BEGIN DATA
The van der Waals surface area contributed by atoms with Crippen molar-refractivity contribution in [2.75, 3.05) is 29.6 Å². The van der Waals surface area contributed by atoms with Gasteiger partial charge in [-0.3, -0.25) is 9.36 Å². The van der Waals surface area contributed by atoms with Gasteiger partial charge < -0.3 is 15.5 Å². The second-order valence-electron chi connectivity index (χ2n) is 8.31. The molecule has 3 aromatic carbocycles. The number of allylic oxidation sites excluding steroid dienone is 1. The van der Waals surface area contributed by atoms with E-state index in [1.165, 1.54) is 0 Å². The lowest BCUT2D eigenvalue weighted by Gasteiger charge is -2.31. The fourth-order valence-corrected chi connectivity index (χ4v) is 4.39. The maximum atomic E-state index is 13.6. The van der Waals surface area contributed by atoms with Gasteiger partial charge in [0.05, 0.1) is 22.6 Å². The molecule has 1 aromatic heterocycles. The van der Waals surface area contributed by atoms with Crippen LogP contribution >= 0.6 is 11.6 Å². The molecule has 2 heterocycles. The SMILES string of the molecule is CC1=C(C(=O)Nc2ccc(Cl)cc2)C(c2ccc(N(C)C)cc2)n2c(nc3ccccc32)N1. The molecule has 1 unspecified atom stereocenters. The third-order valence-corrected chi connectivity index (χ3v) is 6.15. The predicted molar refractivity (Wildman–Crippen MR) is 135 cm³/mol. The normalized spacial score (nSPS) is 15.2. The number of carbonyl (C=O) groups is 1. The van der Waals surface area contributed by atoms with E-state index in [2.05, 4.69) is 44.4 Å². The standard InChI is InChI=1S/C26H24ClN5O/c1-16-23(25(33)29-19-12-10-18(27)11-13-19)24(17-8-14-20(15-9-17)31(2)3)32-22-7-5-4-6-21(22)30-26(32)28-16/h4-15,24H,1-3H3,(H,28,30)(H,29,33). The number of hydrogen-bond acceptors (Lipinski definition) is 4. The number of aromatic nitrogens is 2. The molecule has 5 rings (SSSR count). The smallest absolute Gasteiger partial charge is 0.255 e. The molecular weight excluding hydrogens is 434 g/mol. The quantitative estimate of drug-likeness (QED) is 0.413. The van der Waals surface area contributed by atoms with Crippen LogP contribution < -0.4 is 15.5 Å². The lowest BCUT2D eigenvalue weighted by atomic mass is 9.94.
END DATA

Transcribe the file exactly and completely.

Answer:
The van der Waals surface area contributed by atoms with Crippen molar-refractivity contribution in [2.75, 3.05) is 29.6 Å². The van der Waals surface area contributed by atoms with Gasteiger partial charge in [-0.3, -0.25) is 9.36 Å². The van der Waals surface area contributed by atoms with Gasteiger partial charge < -0.3 is 15.5 Å². The second-order valence-electron chi connectivity index (χ2n) is 8.31. The molecule has 3 aromatic carbocycles. The number of allylic oxidation sites excluding steroid dienone is 1. The van der Waals surface area contributed by atoms with E-state index in [1.165, 1.54) is 0 Å². The lowest BCUT2D eigenvalue weighted by Gasteiger charge is -2.31. The fourth-order valence-corrected chi connectivity index (χ4v) is 4.39. The maximum atomic E-state index is 13.6. The van der Waals surface area contributed by atoms with Gasteiger partial charge in [0.05, 0.1) is 22.6 Å². The molecule has 1 aromatic heterocycles. The van der Waals surface area contributed by atoms with Crippen LogP contribution >= 0.6 is 11.6 Å². The molecule has 2 heterocycles. The SMILES string of the molecule is CC1=C(C(=O)Nc2ccc(Cl)cc2)C(c2ccc(N(C)C)cc2)n2c(nc3ccccc32)N1. The molecule has 1 unspecified atom stereocenters. The third-order valence-corrected chi connectivity index (χ3v) is 6.15. The predicted molar refractivity (Wildman–Crippen MR) is 135 cm³/mol. The normalized spacial score (nSPS) is 15.2. The number of carbonyl (C=O) groups is 1. The van der Waals surface area contributed by atoms with E-state index in [2.05, 4.69) is 44.4 Å². The standard InChI is InChI=1S/C26H24ClN5O/c1-16-23(25(33)29-19-12-10-18(27)11-13-19)24(17-8-14-20(15-9-17)31(2)3)32-22-7-5-4-6-21(22)30-26(32)28-16/h4-15,24H,1-3H3,(H,28,30)(H,29,33). The number of hydrogen-bond acceptors (Lipinski definition) is 4. The number of aromatic nitrogens is 2. The molecule has 5 rings (SSSR count). The smallest absolute Gasteiger partial charge is 0.255 e. The molecular weight excluding hydrogens is 434 g/mol. The quantitative estimate of drug-likeness (QED) is 0.413. The van der Waals surface area contributed by atoms with Crippen LogP contribution < -0.4 is 15.5 Å². The lowest BCUT2D eigenvalue weighted by atomic mass is 9.94.